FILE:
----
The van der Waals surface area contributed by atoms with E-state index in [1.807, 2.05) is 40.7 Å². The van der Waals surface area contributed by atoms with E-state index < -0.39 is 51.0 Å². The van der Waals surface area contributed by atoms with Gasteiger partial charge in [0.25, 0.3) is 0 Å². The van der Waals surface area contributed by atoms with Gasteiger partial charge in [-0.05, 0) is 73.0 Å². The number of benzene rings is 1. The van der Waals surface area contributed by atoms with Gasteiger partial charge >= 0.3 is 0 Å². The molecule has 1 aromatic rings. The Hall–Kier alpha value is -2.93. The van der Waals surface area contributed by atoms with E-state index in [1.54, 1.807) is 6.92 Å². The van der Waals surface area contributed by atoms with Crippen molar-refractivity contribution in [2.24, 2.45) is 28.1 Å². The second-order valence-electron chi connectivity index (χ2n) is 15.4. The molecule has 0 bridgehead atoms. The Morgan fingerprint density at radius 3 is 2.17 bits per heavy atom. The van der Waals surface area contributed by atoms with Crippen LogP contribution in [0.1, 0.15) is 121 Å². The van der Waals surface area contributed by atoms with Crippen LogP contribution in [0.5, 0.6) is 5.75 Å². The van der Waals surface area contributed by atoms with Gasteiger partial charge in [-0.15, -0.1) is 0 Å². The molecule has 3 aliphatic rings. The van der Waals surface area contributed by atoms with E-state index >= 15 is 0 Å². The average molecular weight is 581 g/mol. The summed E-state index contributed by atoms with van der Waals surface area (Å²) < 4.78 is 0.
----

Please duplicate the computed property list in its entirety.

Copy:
The van der Waals surface area contributed by atoms with E-state index in [1.807, 2.05) is 40.7 Å². The van der Waals surface area contributed by atoms with E-state index < -0.39 is 51.0 Å². The van der Waals surface area contributed by atoms with Gasteiger partial charge in [0.25, 0.3) is 0 Å². The van der Waals surface area contributed by atoms with Gasteiger partial charge in [-0.05, 0) is 73.0 Å². The number of benzene rings is 1. The van der Waals surface area contributed by atoms with Gasteiger partial charge >= 0.3 is 0 Å². The molecule has 1 aromatic rings. The Hall–Kier alpha value is -2.93. The van der Waals surface area contributed by atoms with E-state index in [1.54, 1.807) is 6.92 Å². The van der Waals surface area contributed by atoms with Crippen molar-refractivity contribution in [2.24, 2.45) is 28.1 Å². The second-order valence-electron chi connectivity index (χ2n) is 15.4. The molecule has 0 bridgehead atoms. The Morgan fingerprint density at radius 3 is 2.17 bits per heavy atom. The van der Waals surface area contributed by atoms with Crippen LogP contribution in [0.1, 0.15) is 121 Å². The van der Waals surface area contributed by atoms with Crippen LogP contribution in [0.5, 0.6) is 5.75 Å². The van der Waals surface area contributed by atoms with Gasteiger partial charge in [-0.15, -0.1) is 0 Å². The molecule has 3 aliphatic rings. The van der Waals surface area contributed by atoms with E-state index >= 15 is 0 Å². The average molecular weight is 581 g/mol. The summed E-state index contributed by atoms with van der Waals surface area (Å²) < 4.78 is 0.